Pakistan’s Safe Abortion Law: An Analytical Perspective based on Public Health Ethics


  • Sarmad Muhammad Soomar Senior Instructor-School of Nursing & Midwifery, Aga Khan University, Karachi.
  • Rakhshanda Ramzan Trainee Nurse Intern, Division of Nursing Services, Aga Khan University Hospital Karachi, Karachi.


Safe abortion, public health law, health care, reproductive justice


Abortion is a subject that is both morally and legally challenging in Pakistan. The legalization and appropriate understanding of legal clauses at any level of the nation will assist in diminishing moral conduct issues and provide a space to talk about sensitive themes. Most low- and middle-income nations continue to have restrictive abortion laws, and many countries have amended their abortion rules, with the majority moving away from absolute prohibition. The relationship of inadequate healthcare consideration with confusion caused by global abortion regulations, so that patients continue to seek hazardous abortions and practitioners avoid proper referrals. Instead of depicting abortion as a 'dilemma, ‘stereotype,' or ‘sin,' medical curriculum and nursing education should utilize terminology or categories like ‘safe' and 'legal' abortion to describe and compare different types of abortions. Public health regulations should be included in conversations for medical and nursing professionals, and raising awareness about legal and policy issues will aid in changing the system and stigma associated with safe abortion. Youth and adolescents who are affected by such actions and policies should be involved in decision-making.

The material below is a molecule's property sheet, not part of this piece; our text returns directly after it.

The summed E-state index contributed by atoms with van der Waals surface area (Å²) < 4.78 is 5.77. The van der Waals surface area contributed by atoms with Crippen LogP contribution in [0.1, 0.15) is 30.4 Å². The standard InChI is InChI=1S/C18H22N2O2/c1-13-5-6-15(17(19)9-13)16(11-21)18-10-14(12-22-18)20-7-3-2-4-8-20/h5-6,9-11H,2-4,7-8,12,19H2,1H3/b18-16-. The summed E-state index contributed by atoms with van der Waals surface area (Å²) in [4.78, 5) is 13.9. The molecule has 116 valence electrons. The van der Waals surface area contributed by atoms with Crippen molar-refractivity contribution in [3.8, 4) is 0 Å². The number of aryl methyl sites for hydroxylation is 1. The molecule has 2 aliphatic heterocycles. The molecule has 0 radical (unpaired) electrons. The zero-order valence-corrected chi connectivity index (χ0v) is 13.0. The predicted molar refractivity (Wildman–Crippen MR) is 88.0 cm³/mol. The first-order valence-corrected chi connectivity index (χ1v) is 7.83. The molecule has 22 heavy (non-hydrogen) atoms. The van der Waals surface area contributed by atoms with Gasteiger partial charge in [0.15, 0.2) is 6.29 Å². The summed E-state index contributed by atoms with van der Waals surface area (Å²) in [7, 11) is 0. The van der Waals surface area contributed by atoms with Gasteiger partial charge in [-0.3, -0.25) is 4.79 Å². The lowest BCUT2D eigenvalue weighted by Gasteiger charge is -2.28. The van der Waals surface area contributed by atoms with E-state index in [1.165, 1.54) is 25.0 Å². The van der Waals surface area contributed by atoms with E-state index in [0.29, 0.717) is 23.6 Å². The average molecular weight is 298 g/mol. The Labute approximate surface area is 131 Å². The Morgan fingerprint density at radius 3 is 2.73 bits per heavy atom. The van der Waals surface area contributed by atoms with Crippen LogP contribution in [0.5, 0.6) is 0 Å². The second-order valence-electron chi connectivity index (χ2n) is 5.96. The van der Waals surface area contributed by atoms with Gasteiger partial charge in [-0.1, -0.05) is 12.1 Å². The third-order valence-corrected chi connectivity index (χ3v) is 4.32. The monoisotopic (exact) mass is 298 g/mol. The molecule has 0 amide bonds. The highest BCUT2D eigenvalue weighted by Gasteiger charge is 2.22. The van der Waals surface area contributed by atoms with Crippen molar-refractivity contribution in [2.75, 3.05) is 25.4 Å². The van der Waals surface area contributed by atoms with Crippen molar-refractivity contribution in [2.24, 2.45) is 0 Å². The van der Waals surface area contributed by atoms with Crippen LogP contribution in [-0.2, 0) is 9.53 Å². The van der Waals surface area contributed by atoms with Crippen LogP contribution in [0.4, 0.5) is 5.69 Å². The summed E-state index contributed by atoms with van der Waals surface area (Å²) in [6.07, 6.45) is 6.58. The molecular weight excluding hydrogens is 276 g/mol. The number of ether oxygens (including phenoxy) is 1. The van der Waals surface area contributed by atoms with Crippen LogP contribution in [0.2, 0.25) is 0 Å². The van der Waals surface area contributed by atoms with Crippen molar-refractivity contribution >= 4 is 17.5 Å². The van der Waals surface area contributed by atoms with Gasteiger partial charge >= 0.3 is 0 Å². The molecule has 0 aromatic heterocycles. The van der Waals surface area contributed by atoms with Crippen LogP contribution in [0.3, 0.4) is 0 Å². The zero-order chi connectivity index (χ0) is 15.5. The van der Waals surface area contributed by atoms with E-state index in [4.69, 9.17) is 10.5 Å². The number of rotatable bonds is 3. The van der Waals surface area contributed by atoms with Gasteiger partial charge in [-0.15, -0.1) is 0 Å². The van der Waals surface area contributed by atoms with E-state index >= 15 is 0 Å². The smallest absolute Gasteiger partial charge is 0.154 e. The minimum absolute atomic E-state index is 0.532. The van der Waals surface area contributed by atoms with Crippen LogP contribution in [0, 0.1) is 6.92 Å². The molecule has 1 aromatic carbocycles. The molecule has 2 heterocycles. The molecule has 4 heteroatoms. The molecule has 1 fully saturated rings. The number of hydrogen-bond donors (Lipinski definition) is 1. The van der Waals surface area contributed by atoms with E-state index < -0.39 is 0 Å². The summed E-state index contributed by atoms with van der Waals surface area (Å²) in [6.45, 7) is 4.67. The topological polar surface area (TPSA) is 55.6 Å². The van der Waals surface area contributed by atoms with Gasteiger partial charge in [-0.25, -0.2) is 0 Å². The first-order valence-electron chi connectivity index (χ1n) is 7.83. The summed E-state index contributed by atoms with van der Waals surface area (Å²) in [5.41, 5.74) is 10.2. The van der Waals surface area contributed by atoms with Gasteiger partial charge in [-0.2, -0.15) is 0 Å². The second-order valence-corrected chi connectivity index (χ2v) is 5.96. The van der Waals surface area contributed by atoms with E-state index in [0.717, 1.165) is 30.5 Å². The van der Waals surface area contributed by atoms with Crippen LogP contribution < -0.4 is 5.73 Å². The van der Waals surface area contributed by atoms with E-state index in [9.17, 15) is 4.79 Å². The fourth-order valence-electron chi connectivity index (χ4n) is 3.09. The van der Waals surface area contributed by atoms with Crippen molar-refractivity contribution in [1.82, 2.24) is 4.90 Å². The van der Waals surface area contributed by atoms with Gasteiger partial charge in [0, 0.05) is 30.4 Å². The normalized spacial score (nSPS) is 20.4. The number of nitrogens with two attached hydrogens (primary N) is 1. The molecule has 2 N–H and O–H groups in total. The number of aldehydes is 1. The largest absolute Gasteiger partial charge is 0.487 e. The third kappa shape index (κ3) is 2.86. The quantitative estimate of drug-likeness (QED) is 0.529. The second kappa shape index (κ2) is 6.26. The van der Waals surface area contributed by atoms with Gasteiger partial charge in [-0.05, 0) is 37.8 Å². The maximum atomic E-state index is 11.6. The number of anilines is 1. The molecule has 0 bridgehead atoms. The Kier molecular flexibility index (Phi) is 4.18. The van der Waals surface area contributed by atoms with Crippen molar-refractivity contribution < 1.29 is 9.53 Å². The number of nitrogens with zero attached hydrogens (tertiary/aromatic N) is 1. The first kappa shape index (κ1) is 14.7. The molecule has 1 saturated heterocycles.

Providers who can facilitate medical and surgical abortions and have additional training should be included in the law and policy reform process or legal and policy debates to make it more contextually appropriate.

This paper is an analytical review perspective considering the Pakistani Law of Safe Abortion and evaluates the understanding of Public Health Ethics.